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Kurdish Human Rights Project: This is the legacy website of the Kurdish Human Rights Project, containing reports and news pertaining to human rights issues in the Kurdish Regions for 20 years.

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The passage of legal reforms aimed at improving human rights standards to meet EU accession requirements has failed to prevent the widespread and systematic deployment of torture and ill-treatment, according to a new book published by Kurdish Human Rights Project [1].

The book, 'Torture in Turkey: the Ongoing Practice of Torture and Ill-treatment' assesses the achievements and failures of Turkish authorities in preventing the torture and ill-treatment of individuals in detention and police custody.

The perpetrators are usually law enforcement officials, gendarmerie and security forces. Torture methods used include rape, beatings, food deprivation, continual blindfolding, spraying with pressurised cold water and various methods of psychological torture and abuse. There has also been a marked increase in more sophisticated methods that do not leave visible marks on the body, including electric shocks, Palestinian hangings and falaka (beating on the soles of the feet).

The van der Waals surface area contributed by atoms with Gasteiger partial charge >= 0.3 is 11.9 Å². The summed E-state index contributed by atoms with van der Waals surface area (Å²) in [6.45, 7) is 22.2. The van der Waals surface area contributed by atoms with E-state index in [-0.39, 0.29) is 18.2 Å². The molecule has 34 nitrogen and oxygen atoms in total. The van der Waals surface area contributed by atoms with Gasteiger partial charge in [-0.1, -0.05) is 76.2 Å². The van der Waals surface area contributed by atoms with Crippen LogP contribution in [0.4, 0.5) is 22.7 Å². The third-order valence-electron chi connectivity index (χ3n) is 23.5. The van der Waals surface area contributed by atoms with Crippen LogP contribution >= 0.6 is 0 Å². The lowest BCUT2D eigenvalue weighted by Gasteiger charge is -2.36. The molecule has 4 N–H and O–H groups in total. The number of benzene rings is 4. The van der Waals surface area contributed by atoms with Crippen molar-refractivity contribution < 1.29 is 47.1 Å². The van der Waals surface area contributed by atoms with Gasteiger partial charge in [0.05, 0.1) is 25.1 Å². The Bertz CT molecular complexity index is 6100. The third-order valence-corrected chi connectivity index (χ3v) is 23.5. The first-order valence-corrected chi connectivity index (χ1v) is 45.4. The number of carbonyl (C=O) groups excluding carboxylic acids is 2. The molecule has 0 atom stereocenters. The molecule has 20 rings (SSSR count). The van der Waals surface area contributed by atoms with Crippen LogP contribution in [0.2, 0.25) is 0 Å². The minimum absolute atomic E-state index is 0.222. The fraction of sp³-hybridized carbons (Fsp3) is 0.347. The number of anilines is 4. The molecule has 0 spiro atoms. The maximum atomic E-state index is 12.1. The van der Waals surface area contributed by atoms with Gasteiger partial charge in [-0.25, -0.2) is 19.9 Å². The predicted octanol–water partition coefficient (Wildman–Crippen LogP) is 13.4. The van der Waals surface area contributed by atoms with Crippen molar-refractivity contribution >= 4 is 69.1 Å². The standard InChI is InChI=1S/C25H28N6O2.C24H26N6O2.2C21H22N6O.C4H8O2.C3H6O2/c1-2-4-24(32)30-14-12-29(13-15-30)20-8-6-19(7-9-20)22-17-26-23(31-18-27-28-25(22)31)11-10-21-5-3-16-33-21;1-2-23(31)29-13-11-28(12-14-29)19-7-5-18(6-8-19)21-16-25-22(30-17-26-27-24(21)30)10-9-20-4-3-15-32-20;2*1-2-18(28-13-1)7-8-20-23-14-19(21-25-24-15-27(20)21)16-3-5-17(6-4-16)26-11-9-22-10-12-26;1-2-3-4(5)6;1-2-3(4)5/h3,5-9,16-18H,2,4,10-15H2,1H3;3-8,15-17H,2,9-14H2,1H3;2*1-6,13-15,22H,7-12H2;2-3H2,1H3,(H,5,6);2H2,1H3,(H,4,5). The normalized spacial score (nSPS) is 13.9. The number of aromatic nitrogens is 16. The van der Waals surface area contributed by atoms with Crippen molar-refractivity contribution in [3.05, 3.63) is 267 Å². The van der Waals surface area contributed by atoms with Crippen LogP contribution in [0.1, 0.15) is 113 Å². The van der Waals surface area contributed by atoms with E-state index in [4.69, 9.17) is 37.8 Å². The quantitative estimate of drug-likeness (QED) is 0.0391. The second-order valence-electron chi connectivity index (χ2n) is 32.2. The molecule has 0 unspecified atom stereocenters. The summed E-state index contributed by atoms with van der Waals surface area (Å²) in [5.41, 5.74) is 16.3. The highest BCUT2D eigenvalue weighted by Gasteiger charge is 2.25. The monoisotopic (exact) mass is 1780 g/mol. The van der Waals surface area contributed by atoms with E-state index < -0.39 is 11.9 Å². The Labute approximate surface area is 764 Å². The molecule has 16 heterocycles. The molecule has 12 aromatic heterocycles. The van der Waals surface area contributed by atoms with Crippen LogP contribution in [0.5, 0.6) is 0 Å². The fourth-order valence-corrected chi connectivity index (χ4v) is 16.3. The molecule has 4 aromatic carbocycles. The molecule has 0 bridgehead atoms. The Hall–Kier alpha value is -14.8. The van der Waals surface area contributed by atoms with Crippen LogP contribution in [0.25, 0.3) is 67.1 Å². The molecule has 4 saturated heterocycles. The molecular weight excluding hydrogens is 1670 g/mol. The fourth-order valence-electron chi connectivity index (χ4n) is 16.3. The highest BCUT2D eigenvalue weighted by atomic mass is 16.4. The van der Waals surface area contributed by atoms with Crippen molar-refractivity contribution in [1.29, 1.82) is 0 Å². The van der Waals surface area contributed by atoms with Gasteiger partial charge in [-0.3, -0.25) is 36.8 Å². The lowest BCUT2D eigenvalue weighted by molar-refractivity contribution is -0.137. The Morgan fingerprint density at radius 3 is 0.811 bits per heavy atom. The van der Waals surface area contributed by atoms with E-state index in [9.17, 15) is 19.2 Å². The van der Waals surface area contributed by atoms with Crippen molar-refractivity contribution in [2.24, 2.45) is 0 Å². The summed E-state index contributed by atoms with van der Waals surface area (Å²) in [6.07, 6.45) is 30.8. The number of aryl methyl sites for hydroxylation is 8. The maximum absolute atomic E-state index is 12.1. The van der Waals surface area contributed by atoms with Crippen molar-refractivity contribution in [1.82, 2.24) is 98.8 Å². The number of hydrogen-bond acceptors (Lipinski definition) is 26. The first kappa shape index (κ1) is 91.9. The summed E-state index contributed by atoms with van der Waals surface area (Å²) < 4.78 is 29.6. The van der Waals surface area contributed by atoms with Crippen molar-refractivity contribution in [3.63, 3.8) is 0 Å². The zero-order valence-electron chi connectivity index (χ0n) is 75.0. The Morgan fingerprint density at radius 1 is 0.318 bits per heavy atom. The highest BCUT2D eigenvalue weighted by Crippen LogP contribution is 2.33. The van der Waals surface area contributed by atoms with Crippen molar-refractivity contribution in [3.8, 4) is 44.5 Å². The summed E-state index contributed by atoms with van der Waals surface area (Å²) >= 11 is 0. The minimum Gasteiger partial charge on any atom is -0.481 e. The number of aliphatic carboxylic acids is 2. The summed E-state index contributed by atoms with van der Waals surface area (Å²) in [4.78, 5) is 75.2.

The issue is likely to be of critical importance in December 2004, when Turkey's EU accession bid is due to be reconsidered.

The book is written and edited by KHRP Executive Director Kerim Yildiz and researcher Juliet McDermott. It includes a comprehensive assessment of the status of torture in Turkey, including that used against women and children. It also contains recommendations to the Turkish government, EU and UN Commission on Human Rights of further constitutional amendments which could bring Turkey into compliance with international human rights standards.



[1] KHRP, 'Torture in Turkey: the Ongoing Practice of Torture and Ill-treatment' is available from KHRP for £8.00 plus postage and packaging.